Rock the Boat

Atheist or Agnostic?

Roy Perkins is a 55-year-old Comfort native and a descendant of Peter Ingenhuett, a town founder who built various businesses and homes in town, later dividing the property among his sons. Perkins, who retired after working more than 30 years for the Comptroller's office, dresses neatly and wears a large-faced watch. His heavy-lidded blue eyes veer in slightly different directions; his voice is exceedingly deliberate. He owns one of the original Ingenhuett houses, where his grandmother lived until she died, and he keeps it as it was in his grandmother's time, right down to the 1936 refrigerator and ancestral tea towels. The museum-perfect house looks uninhabited, but Perkins assures me he lives there -- though he keeps the blinds drawn so as not to invite tourists, he says. (This was later disputed by another person in town, who swore that he lives elsewhere, with his mother.) Behind the 135-year-old house is a small chapel, which Perkins recently restored, installing six pews and a stained-glass window.

Inside the main house, he pulls a 19th-century Lutheran Bible, written in German, from one of the shelves. "This was brought over from Germany in 1817," he said, opening the Bible to point out the family names inscribed there, "and one of the [other] things I have is a confirmation certificate dated the 19th of August, 1849, for my great great great grandmother, Antoni Kapp." Another book in his possession explains that Prince Karl of Solms-Braunfels, one of the founders of New Braunfels, wrote to church officials requesting that a minister be sent to the region. "So you can't say that the folks that settled the region were all atheists. ... This [cenotaph] was funded by modern freethinkers, and the connotation today, that freethinkers are agnostic, I don't believe is correct. They had a belief in a higher being. ... What the people are doing, that have contributed to this project, is distorting the true history."

Naturally, this is disputed by the supporters of the project, one of whom can be found right around the corner from Perkins' grandmother's house, in Ingenhuett's original store. It remains a general store to this day, owned and operated by Greg Krauter, another descendant. Krauter is Perkins' cousin, as well as a past chairman of the Comfort Heritage Foundation. He's been in Comfort all his life, save for the years 1969-1978 when he lived in Austin, majoring in philosophy at UT and later working for the Lower Colorado River Authority. He has longish hair and tinted eyeglasses; he wears a silver ring with a Navajo design on it, but no watch.

"I'm one of a few locals, amateur historians, who've been involved [in the cenotaph project] from the beginning," he said, sitting on a bench outside the store. "Mr. Scharf contacted us several months before the Treue der Union rededication with the idea. We thought it was a good idea. I've also considered myself a Freethinker. I'm descended from Freethinkers."

By calling himself a Freethinker, he says, "basically it means I prefer to use reason and an open mind to come to conclusions." The 19th-century settlers, he says, "weren't active churchgoers. I'm not saying they were atheists." Krauter suspects his cousin's opposition to the project may have stemmed from "some problems we've had in the past couple years. He found out I was involved, that may be part of the reason for his opposition. Of course that's just speculation. But there's got to be some other reason. They've completely ignored the facts. ... No one takes one person's entries on the Internet and draws these kinds of general conclusions." Though Perkins officially belongs to the Heritage Foundation, Krauter said he is not an active member, and may be jealous of that organization's success in restoring the Treue der Union monument and involving community members.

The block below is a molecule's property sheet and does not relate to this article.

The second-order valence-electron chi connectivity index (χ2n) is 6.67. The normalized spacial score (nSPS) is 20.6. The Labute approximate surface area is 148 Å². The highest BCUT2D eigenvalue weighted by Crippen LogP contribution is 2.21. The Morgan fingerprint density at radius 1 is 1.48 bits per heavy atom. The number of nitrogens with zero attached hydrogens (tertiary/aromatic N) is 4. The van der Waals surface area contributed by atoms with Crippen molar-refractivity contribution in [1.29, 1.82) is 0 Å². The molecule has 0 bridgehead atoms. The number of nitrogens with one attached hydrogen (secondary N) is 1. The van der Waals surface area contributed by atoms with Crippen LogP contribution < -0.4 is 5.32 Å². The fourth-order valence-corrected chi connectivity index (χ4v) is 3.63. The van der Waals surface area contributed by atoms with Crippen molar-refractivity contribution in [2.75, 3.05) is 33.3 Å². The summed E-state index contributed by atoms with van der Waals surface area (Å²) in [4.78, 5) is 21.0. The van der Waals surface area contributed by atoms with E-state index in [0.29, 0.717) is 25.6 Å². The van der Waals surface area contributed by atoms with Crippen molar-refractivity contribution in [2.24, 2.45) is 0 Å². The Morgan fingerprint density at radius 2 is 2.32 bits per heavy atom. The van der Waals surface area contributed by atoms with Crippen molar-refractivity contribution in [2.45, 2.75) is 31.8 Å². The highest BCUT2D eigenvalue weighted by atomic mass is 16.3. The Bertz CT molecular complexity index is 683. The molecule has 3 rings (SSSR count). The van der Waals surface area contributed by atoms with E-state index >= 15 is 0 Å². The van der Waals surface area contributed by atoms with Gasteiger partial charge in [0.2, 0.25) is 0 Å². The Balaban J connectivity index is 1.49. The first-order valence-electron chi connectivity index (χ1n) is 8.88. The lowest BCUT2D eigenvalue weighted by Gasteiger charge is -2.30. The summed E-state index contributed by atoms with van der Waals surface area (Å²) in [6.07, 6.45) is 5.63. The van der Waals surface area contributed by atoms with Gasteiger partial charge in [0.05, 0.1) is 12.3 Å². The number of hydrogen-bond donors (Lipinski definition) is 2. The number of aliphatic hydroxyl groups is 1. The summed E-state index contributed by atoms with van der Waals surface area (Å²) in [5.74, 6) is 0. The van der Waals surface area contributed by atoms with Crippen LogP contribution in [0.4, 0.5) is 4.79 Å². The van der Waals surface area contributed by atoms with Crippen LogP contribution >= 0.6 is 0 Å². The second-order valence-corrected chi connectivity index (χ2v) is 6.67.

Perkins is president of the Comfort Historical Society, a smaller group that operates the Comfort museum. The museum is rarely open.

Rock Must Go

After receiving the anti-atheist petition, the Kendall County Commissioner's Court decided it would prefer to let the town resolve the issue on its own, according to County Judge James Gooden. So on Sept. 24, the Comfort Chamber of Commerce, after a crowded, three-hour comment session, voted to remove the existing rock and appointed a committee to determine what will replace it. According to Pam Duke, a member of the chamber and editor of the Comfort News, the chamber's action resulted from a general sentiment that the rock, which is almost twice as large as what Scharf originally proposed, did not suit the park. (Scharf, who says the rock looked a lot smaller when it was at the bottom of the quarry, had offered to trim it down to the anticipated size.) "To us it was not aesthetically pleasing," says Duke. "That was the main problem."

"We're not bigoted; we don't care if atheists come to this community," says Duke. The issue has been blown out of proportion in news reports, she says. "All the to-do in the press, most people think it's outrageous. We've always been live and let live." And, she adds, buy and let buy: Comfort is one of a cluster of Hill Country towns that have been cashing in on its history over the past decade. The town's newest settlers are a half-dozen antique shops, whose proprietors don't exactly appreciate the kind of publicity the cenotaph controversy has brought Comfort. ("No, uh-uh, I don't have anything to say about that," one of them told me. "That's just a few people with nothing better to do.") Meanwhile, the rock has remained in the park. Apparently it's a lot easier to vote to remove a 36-ton object than to actually get rid of it.

Karen Olsson is an associate editor with The Texas Observer, where this story first appeared.

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